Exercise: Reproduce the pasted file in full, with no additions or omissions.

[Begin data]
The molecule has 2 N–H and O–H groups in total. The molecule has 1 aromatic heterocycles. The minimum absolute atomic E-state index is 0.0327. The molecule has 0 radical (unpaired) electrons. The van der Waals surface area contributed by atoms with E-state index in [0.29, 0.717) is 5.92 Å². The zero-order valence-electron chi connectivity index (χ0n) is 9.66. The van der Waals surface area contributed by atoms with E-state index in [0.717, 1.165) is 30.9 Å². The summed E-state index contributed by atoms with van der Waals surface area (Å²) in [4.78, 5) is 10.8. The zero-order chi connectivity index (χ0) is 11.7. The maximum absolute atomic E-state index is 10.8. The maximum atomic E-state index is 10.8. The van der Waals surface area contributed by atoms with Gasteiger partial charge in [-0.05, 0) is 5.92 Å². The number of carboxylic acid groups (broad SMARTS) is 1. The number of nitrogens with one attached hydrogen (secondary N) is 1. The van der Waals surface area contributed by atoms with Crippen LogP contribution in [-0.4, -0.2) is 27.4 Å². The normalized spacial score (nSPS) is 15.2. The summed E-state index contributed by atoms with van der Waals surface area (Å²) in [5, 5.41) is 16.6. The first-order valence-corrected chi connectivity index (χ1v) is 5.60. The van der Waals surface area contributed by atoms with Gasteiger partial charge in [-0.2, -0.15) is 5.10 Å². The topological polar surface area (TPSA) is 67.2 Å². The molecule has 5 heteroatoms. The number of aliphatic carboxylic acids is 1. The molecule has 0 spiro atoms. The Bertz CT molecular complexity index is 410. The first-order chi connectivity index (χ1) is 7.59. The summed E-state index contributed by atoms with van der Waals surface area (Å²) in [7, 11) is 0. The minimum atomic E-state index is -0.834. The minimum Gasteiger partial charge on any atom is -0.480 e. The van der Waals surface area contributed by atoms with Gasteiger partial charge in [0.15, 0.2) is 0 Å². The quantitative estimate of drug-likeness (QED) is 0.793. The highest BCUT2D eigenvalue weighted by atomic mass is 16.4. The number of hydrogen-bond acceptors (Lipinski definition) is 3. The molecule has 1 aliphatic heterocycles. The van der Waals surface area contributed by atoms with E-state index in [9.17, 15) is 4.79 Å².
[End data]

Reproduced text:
The molecule has 2 N–H and O–H groups in total. The molecule has 1 aromatic heterocycles. The minimum absolute atomic E-state index is 0.0327. The molecule has 0 radical (unpaired) electrons. The van der Waals surface area contributed by atoms with E-state index in [0.29, 0.717) is 5.92 Å². The zero-order valence-electron chi connectivity index (χ0n) is 9.66. The van der Waals surface area contributed by atoms with E-state index in [0.717, 1.165) is 30.9 Å². The summed E-state index contributed by atoms with van der Waals surface area (Å²) in [4.78, 5) is 10.8. The zero-order chi connectivity index (χ0) is 11.7. The maximum absolute atomic E-state index is 10.8. The maximum atomic E-state index is 10.8. The van der Waals surface area contributed by atoms with Gasteiger partial charge in [-0.05, 0) is 5.92 Å². The number of carboxylic acid groups (broad SMARTS) is 1. The number of nitrogens with one attached hydrogen (secondary N) is 1. The van der Waals surface area contributed by atoms with Crippen LogP contribution in [-0.4, -0.2) is 27.4 Å². The normalized spacial score (nSPS) is 15.2. The summed E-state index contributed by atoms with van der Waals surface area (Å²) in [5, 5.41) is 16.6. The first-order valence-corrected chi connectivity index (χ1v) is 5.60. The van der Waals surface area contributed by atoms with Gasteiger partial charge in [-0.2, -0.15) is 5.10 Å². The topological polar surface area (TPSA) is 67.2 Å². The molecule has 5 heteroatoms. The number of aliphatic carboxylic acids is 1. The molecule has 0 spiro atoms. The Bertz CT molecular complexity index is 410. The first-order chi connectivity index (χ1) is 7.59. The summed E-state index contributed by atoms with van der Waals surface area (Å²) in [7, 11) is 0. The minimum atomic E-state index is -0.834. The minimum Gasteiger partial charge on any atom is -0.480 e. The van der Waals surface area contributed by atoms with Gasteiger partial charge in [0.15, 0.2) is 0 Å². The quantitative estimate of drug-likeness (QED) is 0.793. The highest BCUT2D eigenvalue weighted by atomic mass is 16.4. The number of hydrogen-bond acceptors (Lipinski definition) is 3. The molecule has 1 aliphatic heterocycles. The van der Waals surface area contributed by atoms with E-state index in [9.17, 15) is 4.79 Å².